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A group of patients with obstructive sleep apnea syndrome (OSAS) experienced a greater number of serious complications following elective knee or hip replacement surgery than patients without the syndrome, according to researchers at The Mayo Clinic in Rochester, MN. In addition, this same group had longer lengths of stay following surgery.
The study involved 101 patients diagnosed with OSAS and a like number of matched controls. Serious complications occurred in 24 patients in the OSAS group, compared with nine in the control group. Lengths of stay were significantly longer for the OSAS patients at a mean plus or minus standard deviation of 6.8/2.8 days compared with 5.1/4.1 days for patients in the control group.
The results of the study confirmed most of the intuitive concerns of the researchers, according to one of the authors, Peter C. Gay, MD, associate professor at The Mayo Clinic Graduate School of Medicine, and a consultant in pulmonary critical care and sleep medicine, a division of Mayo’s department of internal medicine. "We certainly showed a marked increase in the number of complications and an increase in the length of stay by more than a day in patients who had obstructive sleep apnea," he notes.
The specific adverse outcomes also were anticipated, he says. "I think most of the ones you’d be concerned about in terms of the patients having breathing and lower oxygen problems should relate to complications of heart rhythm and the need for additional airway support, and that’s what the study showed," he observes.
It was these post-op complications that led directly to the longer lengths of stay for these patients, Gay continues. "There’s no reason to think they had additional medical problems, because they were matched for other complicating diseases," he explains. "There’s no real reason to think something over and above the complications required them to be observed for a longer period of time."
Gay and his group felt it was important to study the issue of sleep apnea patients undergoing elective surgery, because OSAS often goes undiscovered during pre-op evaluation. "There is very little scientific information available about what happens to patients with OSAS as they undergo elective surgery, although there are a few studies concerning such patients when they have upper airway operations," he notes. "However, it is intuitively obvious that a patient who stops breathing at night may get into trouble when filled with narcotics and put on his back," Gay explains.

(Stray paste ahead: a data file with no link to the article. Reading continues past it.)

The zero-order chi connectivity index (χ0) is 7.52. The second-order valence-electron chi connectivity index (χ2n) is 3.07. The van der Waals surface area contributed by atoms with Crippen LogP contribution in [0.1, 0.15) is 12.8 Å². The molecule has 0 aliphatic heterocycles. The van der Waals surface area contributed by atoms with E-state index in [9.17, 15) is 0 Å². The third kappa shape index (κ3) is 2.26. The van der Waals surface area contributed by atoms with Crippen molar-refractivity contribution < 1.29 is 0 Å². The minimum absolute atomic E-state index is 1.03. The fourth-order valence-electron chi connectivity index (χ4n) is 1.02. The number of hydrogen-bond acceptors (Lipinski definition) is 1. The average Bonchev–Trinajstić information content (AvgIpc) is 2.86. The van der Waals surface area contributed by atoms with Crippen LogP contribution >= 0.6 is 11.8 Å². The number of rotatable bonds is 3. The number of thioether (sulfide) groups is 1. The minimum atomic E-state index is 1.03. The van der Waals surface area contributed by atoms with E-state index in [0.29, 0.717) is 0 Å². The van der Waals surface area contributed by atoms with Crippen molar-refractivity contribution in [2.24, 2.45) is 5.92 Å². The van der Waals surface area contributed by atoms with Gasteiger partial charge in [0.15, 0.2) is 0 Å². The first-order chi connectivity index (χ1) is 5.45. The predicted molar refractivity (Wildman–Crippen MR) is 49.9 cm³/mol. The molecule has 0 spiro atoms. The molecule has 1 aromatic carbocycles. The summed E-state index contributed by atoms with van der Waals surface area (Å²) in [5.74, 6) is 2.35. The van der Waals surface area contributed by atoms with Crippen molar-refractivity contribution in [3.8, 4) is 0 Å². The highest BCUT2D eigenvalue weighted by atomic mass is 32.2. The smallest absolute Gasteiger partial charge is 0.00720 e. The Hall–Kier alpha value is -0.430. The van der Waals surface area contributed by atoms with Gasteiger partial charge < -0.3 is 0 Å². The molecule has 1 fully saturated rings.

"When you look at this historically, however, when a patient comes in for surgery and is asked if he has a heart problem, he will be very thankful that condition was reviewed. But it doesn’t impact on the patient that he should talk about snoring at night; he becomes disinterested and just wants that surgery done, so the issue gets pushed aside," he says.
In other words, Gay explains, not only do patients often fail to mention the condition, but physicians may underappreciate the necessity of evaluating this condition because of a lack of literature. "So we decided to look at it on an urgent care basis and get a fairly uniform group, and see what happens with OSAS patients if the condition is not carefully addressed," he says.
Gay and his colleagues plan to further explore this area by looking at evaluation and treatment before surgery. "This really is a mechanical problem — keeping the upper airway open when the muscles of the tongue and other structures are relaxed," he explains. "If we utilize a masked system called CPAP [Continuous Positive Airway Pressure], there is every reason to believe it will take care of the situation, provided it is applied immediately after surgery and in two to three days following surgery." That’s because patients often don’t sleep at all on the first day following surgery, but then rebound on the second or third day, he explains.
In this next study, Gay and his colleagues will use what he calls "some fairly simple questions" before surgery that may be predictive of the likelihood of having sleep apnea. "It’s likely to be shown that we can capture these patients and intervene before there’s a problem," he predicts. Gay will be using the Berlin questionnaire, first described in the 1990s in the Annals of Internal Medicine by Kingman Strohl. (See Berlin questionnaire, below.) Gay adds the patients may also be given CPAP after surgery.
The bottom line, says Gay, is that elective surgery patients "ought to be evaluated beforehand for OSAS." He adds that patients and their families should be better educated about the potential risks associated with OSAS. "What is needed is the recognition that the problem of sleep apnea, which is thought of in the lay community as just loud snoring, is much more than that," he says. "If your bed partner describes not breathing at night and is especially sleepy during the day or has high blood pressure, that all suggests there may be a significant risk."
For more information, contact: Peter C. Gay, The Mayo Clinic, East 18B, Rochester, MN 55905. Telephone: (507) 284-7940.